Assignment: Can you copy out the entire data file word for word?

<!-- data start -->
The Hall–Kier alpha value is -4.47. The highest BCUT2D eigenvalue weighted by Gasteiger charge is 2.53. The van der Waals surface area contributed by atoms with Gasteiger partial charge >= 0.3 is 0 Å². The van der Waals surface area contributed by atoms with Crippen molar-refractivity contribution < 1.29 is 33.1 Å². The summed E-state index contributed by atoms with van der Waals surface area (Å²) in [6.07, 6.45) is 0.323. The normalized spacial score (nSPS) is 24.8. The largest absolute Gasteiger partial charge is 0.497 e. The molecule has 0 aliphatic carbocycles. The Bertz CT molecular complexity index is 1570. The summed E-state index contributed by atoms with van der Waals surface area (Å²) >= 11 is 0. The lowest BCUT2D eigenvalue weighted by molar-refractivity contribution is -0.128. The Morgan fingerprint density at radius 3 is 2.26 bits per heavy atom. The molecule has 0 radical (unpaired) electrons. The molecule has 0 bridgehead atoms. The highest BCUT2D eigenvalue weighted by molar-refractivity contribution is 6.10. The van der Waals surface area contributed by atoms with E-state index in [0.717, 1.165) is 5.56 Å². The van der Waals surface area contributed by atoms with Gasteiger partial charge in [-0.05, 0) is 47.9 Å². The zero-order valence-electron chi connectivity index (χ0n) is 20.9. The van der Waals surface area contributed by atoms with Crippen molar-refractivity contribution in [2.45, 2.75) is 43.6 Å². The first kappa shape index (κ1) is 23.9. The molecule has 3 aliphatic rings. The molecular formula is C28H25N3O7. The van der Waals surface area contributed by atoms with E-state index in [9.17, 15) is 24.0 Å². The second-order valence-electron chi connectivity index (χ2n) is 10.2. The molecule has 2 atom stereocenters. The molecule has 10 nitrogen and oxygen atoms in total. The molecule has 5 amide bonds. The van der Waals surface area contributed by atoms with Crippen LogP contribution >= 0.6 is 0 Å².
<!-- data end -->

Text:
The Hall–Kier alpha value is -4.47. The highest BCUT2D eigenvalue weighted by Gasteiger charge is 2.53. The van der Waals surface area contributed by atoms with Gasteiger partial charge >= 0.3 is 0 Å². The van der Waals surface area contributed by atoms with Crippen molar-refractivity contribution < 1.29 is 33.1 Å². The summed E-state index contributed by atoms with van der Waals surface area (Å²) in [6.07, 6.45) is 0.323. The normalized spacial score (nSPS) is 24.8. The largest absolute Gasteiger partial charge is 0.497 e. The molecule has 0 aliphatic carbocycles. The Bertz CT molecular complexity index is 1570. The summed E-state index contributed by atoms with van der Waals surface area (Å²) >= 11 is 0. The lowest BCUT2D eigenvalue weighted by molar-refractivity contribution is -0.128. The Morgan fingerprint density at radius 3 is 2.26 bits per heavy atom. The molecule has 0 radical (unpaired) electrons. The molecule has 0 bridgehead atoms. The highest BCUT2D eigenvalue weighted by molar-refractivity contribution is 6.10. The van der Waals surface area contributed by atoms with E-state index in [0.717, 1.165) is 5.56 Å². The van der Waals surface area contributed by atoms with Gasteiger partial charge in [-0.05, 0) is 47.9 Å². The zero-order valence-electron chi connectivity index (χ0n) is 20.9. The van der Waals surface area contributed by atoms with Crippen molar-refractivity contribution in [2.45, 2.75) is 43.6 Å². The first kappa shape index (κ1) is 23.9. The molecule has 3 aliphatic rings. The molecular formula is C28H25N3O7. The van der Waals surface area contributed by atoms with E-state index in [9.17, 15) is 24.0 Å². The second-order valence-electron chi connectivity index (χ2n) is 10.2. The molecule has 2 atom stereocenters. The molecule has 10 nitrogen and oxygen atoms in total. The molecule has 5 amide bonds. The van der Waals surface area contributed by atoms with Crippen LogP contribution >= 0.6 is 0 Å².